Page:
The European Union (EU) announced today that Microsoft is guilty of abusing its "near monopoly" in desktop and server OSs and fined the company a record $613 million. Additionally, the EU gave Microsoft 90 days to offer European computer makers a new Windows version that doesn't include Windows Media Player (WMP) and 120 days to give competitors the vital information they require to write software applications that work more closely with Windows Server products. The EU's restrictions and requirements are limited to the European market only "in deference to the competition authorities of the United States and other countries," according to EU Competition Commissioner Mario Monti. Microsoft says its proposed settlement, which the EU shot down last week, would have been better for consumers. The company vows to appeal this decision to an EU court in Luxembourg.
"Today's decision restores the conditions for fair competition in the markets concerned and establishes clear principles for the future conduct of a company with such a strong dominant position," Monti said. "We are not expropriating Microsoft's intellectual property. We are also not breaking new legal ground either in Europe nor in the US. I am confident that we have produced here a decision that will stand before any appeal. I do not believe that Microsoft, with its resources and knowing of the allegations outlined during the course of the investigation over the past 5 years, was not aware that it could be breaking EU competition law."
The EU decision includes the following ramifications for Microsoft:
- The $613 million fine might be the largest in EU history, but it's unlikely to cause much hardship for a company that has more than $50 billion in cash and liquid assets. To put the fine in perspective, it's technically smaller than the company's outlay in its settlement with the state of California, although most of that $1.1 billion deal involved computer and hardware vouchers, most of which will never be redeemed.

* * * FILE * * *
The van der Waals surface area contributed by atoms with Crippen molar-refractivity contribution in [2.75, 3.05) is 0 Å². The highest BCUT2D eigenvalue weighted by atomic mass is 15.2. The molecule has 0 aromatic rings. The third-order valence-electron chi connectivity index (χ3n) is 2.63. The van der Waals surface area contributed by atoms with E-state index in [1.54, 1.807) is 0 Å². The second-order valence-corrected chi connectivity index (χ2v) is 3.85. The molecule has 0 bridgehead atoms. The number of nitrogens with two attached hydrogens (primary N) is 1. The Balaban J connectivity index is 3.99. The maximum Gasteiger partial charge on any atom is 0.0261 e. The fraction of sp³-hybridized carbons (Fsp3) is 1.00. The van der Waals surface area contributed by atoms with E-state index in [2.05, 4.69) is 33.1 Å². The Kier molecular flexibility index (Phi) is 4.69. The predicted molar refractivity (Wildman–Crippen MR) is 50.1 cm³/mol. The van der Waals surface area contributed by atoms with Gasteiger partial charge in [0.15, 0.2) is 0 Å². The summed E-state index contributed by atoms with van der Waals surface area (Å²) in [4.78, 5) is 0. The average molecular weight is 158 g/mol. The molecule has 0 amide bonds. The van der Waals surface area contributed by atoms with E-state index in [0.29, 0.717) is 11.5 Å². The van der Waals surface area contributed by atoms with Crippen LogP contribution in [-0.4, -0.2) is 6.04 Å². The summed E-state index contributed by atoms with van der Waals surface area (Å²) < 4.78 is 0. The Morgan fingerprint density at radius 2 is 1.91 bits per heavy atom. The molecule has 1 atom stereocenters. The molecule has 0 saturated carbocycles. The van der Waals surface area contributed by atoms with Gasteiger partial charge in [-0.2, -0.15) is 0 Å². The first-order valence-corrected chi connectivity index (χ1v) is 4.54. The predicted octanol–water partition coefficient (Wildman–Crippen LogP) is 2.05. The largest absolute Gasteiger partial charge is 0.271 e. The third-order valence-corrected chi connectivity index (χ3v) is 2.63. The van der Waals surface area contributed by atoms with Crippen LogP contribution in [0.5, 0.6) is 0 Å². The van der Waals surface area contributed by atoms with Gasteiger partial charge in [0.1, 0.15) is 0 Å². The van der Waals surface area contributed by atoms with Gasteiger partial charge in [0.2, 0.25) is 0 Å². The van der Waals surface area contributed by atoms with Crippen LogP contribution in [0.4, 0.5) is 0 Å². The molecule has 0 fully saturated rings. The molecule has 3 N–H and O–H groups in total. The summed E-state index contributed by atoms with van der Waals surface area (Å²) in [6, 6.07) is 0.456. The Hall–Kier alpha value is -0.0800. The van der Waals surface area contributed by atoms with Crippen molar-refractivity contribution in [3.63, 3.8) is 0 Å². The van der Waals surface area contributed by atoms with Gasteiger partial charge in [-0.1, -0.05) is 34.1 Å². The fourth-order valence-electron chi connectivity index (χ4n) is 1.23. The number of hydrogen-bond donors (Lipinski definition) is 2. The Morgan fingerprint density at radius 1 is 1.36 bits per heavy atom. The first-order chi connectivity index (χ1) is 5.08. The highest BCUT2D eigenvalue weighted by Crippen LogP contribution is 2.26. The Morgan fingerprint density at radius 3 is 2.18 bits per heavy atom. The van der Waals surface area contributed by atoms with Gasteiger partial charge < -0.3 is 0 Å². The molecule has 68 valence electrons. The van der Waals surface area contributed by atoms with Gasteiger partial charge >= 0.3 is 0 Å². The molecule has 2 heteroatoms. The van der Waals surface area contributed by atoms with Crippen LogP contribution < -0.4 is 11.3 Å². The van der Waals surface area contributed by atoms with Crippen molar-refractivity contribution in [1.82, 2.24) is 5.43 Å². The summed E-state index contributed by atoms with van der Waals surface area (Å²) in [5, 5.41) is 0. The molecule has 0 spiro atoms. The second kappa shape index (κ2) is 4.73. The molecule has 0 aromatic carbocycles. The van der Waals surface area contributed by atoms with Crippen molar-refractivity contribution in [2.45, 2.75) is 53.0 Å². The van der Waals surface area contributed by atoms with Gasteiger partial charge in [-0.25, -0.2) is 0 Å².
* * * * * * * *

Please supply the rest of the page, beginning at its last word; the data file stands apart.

- The requirement to ship a Windows version without WMP hits Microsoft square in its corporate jaw, given the company's decade-long approach to bundling technologies into Windows. Microsoft has made and destroyed markets based on which technologies it includes in Windows. And for every example of a positive move (e.g., the integrated TCP/IP stack in Windows 95), there are dozens of disruptive moves (e.g., Microsoft Internet Explorer's--IE's--effect on Netscape and dozens of other now-forgotten but innovative browser companies). How PC makers will react to this choice is currently unclear, but the requirement could save money for PC makers with third-party media player deals--think HP and its iTunes deal with Apple Computer--because Microsoft is expected to offer this "Windows Lite" version at a discount.
- The requirement to supply third parties with technical information about Windows Server products is a toss up. Although such companies could use the information to create products that might ultimately defeat Microsoft products in a free market, those third-party products would also strengthen Microsoft's position in the server market by making the company's server products more valuable. Basically, this requirement is a wash: Microsoft would have been wise to have simply agreed to provide this information a long time ago.